For everything you have missed, you have gained something else, and for everything you gain, you lose something else.
Ralph Waldo Emerson
By nature, humans are calculating beings. Instead of focusing on and trying to aim for the best, they are always obsessed with the number of options they have. Even after they have somehow convinced themselves of the superiority of one alternative, their thoughts are constantly going back to and mulling over the roads not taken.
However, stressing over what could have been is pointless. If anything, it deviates our focus from our reality, resulting in the loss of time, energy, and resources. One way of being less fixated on the other options – the ones we did not take eventually – is to remind ourselves that every choice, every decision we make teaches us something – just like every choice, every decision we did not make. Life is, after all, a learning experience. And what we are is basically a sum total of the choices we made and the choices we turned down.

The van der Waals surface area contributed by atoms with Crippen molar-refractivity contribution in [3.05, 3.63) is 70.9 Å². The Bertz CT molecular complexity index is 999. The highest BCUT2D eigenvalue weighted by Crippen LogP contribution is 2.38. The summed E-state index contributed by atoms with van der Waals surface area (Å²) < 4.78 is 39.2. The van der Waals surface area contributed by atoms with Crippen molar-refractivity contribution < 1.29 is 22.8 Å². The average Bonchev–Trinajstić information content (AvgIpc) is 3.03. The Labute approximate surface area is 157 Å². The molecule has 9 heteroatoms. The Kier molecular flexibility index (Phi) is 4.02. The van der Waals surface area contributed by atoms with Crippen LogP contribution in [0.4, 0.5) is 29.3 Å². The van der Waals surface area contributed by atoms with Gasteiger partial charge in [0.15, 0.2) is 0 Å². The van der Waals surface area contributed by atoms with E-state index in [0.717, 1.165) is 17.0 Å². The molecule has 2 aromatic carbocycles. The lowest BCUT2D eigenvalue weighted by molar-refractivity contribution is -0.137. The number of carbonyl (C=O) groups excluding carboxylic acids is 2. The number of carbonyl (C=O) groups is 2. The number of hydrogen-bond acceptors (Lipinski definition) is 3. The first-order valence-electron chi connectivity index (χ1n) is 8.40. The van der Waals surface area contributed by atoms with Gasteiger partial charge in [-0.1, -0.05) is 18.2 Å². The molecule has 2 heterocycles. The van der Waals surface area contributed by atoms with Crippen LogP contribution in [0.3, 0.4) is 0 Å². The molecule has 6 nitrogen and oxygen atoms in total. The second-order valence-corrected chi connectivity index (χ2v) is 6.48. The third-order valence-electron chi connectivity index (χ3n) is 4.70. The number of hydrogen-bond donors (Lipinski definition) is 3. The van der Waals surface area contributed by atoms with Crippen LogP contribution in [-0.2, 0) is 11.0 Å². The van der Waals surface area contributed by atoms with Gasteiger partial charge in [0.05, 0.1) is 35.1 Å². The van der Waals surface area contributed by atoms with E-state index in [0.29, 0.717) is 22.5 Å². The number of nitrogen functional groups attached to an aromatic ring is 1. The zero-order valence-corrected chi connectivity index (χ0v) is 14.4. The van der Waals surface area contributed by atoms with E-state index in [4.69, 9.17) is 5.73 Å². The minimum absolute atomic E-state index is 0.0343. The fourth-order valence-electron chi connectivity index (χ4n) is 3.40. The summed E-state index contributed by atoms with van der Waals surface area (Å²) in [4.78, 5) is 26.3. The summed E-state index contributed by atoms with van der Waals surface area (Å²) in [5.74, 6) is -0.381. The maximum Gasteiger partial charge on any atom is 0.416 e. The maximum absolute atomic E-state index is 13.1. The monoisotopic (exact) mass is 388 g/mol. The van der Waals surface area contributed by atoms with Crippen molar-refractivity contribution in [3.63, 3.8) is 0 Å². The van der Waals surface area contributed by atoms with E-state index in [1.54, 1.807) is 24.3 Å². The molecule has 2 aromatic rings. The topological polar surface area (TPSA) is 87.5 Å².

Every decision we make in life comes at a cost – in most cases, we had to let go of the other alternatives we had at our disposal. However, continuously fretting and frowning over those prospective opportunities gnaws away at our confidence and drive to succeed. While a fair degree of fascination with what could have been is probably inevitable, giving such thoughts more importance than they deserve can negatively impact our growth and future prospects. And while we cannot stress enough the importance of putting proper thought into the choices we make, the least we can do after making them is stand by those choices.
Ralph Waldo Emerson, also popularly known as Waldo, was an American essayist, poet and philosopher. Emerson once remarked: “For everything you have missed, you have gained something else, and for everything you gain, you lose something else.”